Stages of the perpetrator's torture mentality include:

One of the apparent ringleaders of the Abu Ghraib prison torture, Charles Graner Jr., exemplified the stages of dehumanisation and disinhibition when he was reported to have said, "The Christian in me says it's wrong, but the corrections officer in me says, 'I love to make a grown man piss himself.'". The effects of torture on the victim and the perpetrator are likely to be influenced by many factors. Therefore, it is unlikely that providing diagnostic categories of symptoms and behavior will be applicable across countries with very different personal, political or religious beliefs and perspectives.

Many people who engage in torture have various psychological deviations and often they derive sadistic satisfaction. Torture may fulfill the emotional needs of perpetrators when they willingly engage in these activities. They lack empathy and their victims' agonised painful reactions, screaming and pleading give them a sense of authority and feelings of superiority. Torture can harm not only the victim but the perpetrators as well. After the fact, perpetrators will often experience failing mental health, PTSD, suicidal tendencies, substance dependency and a myriad of other mental defects associated with inducing physical or mental trauma upon their victims.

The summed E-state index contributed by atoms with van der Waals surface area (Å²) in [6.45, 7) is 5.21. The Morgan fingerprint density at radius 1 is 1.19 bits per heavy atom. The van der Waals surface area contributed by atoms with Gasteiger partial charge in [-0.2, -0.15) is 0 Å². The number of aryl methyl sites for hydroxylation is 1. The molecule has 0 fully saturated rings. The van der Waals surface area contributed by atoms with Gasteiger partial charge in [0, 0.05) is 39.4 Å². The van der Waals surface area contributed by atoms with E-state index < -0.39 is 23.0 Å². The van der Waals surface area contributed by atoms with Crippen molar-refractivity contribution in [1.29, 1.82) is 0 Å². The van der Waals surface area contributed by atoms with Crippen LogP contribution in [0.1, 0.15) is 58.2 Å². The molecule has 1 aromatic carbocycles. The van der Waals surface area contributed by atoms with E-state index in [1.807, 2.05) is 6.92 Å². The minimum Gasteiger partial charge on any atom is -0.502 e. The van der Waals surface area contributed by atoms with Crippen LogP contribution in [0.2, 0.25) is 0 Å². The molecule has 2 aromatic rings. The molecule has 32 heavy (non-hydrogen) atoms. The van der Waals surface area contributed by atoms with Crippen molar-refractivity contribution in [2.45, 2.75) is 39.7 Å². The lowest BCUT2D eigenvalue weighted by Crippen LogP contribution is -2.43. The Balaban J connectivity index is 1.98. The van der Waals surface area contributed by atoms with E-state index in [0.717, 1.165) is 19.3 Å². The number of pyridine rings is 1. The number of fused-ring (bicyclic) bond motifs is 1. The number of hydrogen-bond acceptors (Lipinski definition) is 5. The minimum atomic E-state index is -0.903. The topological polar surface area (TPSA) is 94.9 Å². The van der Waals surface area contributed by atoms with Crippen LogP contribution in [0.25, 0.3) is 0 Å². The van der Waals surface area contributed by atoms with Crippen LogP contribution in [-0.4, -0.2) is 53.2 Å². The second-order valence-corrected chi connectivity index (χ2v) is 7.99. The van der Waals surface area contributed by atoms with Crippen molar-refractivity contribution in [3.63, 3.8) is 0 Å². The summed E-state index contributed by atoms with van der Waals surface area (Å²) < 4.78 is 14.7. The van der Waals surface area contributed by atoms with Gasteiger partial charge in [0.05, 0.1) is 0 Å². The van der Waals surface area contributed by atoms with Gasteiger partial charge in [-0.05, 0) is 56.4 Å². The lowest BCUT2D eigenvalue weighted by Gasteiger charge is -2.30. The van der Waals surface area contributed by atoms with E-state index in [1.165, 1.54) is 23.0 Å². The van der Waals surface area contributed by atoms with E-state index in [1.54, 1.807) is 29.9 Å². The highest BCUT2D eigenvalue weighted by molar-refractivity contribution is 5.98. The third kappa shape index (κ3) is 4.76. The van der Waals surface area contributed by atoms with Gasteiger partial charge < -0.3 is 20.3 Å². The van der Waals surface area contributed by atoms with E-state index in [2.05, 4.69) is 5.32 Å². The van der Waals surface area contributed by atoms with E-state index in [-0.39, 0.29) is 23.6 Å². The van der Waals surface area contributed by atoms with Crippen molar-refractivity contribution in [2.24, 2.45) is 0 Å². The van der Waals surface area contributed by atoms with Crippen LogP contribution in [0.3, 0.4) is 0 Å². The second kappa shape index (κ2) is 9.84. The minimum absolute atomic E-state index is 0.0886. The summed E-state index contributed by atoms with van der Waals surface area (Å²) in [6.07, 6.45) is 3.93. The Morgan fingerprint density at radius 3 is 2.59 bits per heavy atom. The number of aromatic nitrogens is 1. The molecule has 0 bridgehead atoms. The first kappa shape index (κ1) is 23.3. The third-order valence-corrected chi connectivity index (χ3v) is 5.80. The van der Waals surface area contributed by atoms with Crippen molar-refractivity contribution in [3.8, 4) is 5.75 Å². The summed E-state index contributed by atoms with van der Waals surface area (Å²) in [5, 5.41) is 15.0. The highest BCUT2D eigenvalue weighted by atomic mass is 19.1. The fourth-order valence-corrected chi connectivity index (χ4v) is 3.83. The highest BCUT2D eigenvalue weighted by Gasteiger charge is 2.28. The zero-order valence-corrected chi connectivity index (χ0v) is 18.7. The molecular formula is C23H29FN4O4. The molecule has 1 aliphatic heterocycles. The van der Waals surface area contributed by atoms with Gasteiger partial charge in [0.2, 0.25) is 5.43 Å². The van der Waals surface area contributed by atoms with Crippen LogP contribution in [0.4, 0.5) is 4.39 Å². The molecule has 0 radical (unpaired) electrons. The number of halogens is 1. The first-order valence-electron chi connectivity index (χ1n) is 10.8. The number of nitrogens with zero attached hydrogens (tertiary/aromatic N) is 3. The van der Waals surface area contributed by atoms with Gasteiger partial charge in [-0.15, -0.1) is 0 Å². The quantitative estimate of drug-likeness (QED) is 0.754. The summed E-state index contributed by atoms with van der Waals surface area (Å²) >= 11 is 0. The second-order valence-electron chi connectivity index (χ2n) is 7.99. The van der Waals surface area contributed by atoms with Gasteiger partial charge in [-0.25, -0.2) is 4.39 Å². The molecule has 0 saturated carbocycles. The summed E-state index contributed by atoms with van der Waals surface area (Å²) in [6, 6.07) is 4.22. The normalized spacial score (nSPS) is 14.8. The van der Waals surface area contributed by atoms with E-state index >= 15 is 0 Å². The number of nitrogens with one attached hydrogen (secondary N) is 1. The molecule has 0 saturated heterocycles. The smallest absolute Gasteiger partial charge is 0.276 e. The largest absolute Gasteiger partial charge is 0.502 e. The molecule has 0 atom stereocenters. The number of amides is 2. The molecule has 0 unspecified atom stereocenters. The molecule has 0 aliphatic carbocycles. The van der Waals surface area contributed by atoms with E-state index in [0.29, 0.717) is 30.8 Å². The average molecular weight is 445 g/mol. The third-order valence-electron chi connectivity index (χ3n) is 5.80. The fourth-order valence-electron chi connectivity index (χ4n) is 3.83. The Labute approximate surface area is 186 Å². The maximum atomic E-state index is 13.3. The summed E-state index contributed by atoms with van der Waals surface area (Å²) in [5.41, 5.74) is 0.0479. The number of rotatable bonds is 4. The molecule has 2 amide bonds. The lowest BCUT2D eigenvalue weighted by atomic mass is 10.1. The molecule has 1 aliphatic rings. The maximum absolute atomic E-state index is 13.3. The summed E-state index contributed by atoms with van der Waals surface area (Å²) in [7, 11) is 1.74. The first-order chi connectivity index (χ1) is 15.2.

Torture has profound and long-lasting physical and psychological effects. Torture is a form of collective suffering that is not limited to the victim. The victims' family members and friends are often also affected due to adjustment problems such as outbreaks of anger and violence directed towards family members. According to research, psychological and physical torture have similar mental effects. Often torture victims suffer from elevated rates of the following:

anxiety · depression · adjustment disorder · posttraumatic stress disorder (PTSD) · disorders of extreme stress not otherwise specified (DESNOS) · somatoform disorders · nightmares · intrusion · insomnia · decreased libido · memory lapses · reduced capacity to learn · sexual dysfunction · social withdrawal · emotional flatness · headaches

No diagnostic terminology encapsulates the deep distrust of others which many torture survivors have developed, nor the destruction of all that gave their lives meaning. Guilt and shame about humiliation during torture, and about the survivor's inability to withstand it, as well as guilt at surviving, are common problems which discourage disclosure.

Manipulation or Emotional manipulation

Manipulation or Emotional manipulation is the use of devious means to exploit, control, or otherwise influence others to one’s advantage. In the extreme it is the purvey of tricksters, swindlers, and impostors who disrespect moral principles, deceive and take advantage of others’ frailty and gullibility. At the very least, manipulation is forced influence used to gain control, benefits, and/or privileges at the expense of the others.

Manipulation differs from general influence and persuasion. Persuasion is the ability to move a person or persons to a desired action, usually within the context of a specific goal. Influence and persuasion are neither positive nor negative. Influence is generally perceived to be harmless as it respects the right of the influenced to accept or reject it, and is not unduly coercive.

Studies of the predictors of emotional manipulation indicate that the mechanisms behind emotional manipulation differ as a function of gender:

Common means of manipulation can be categorised as:

Manipulators exploit the following vulnerabilities:

Vulnerability Description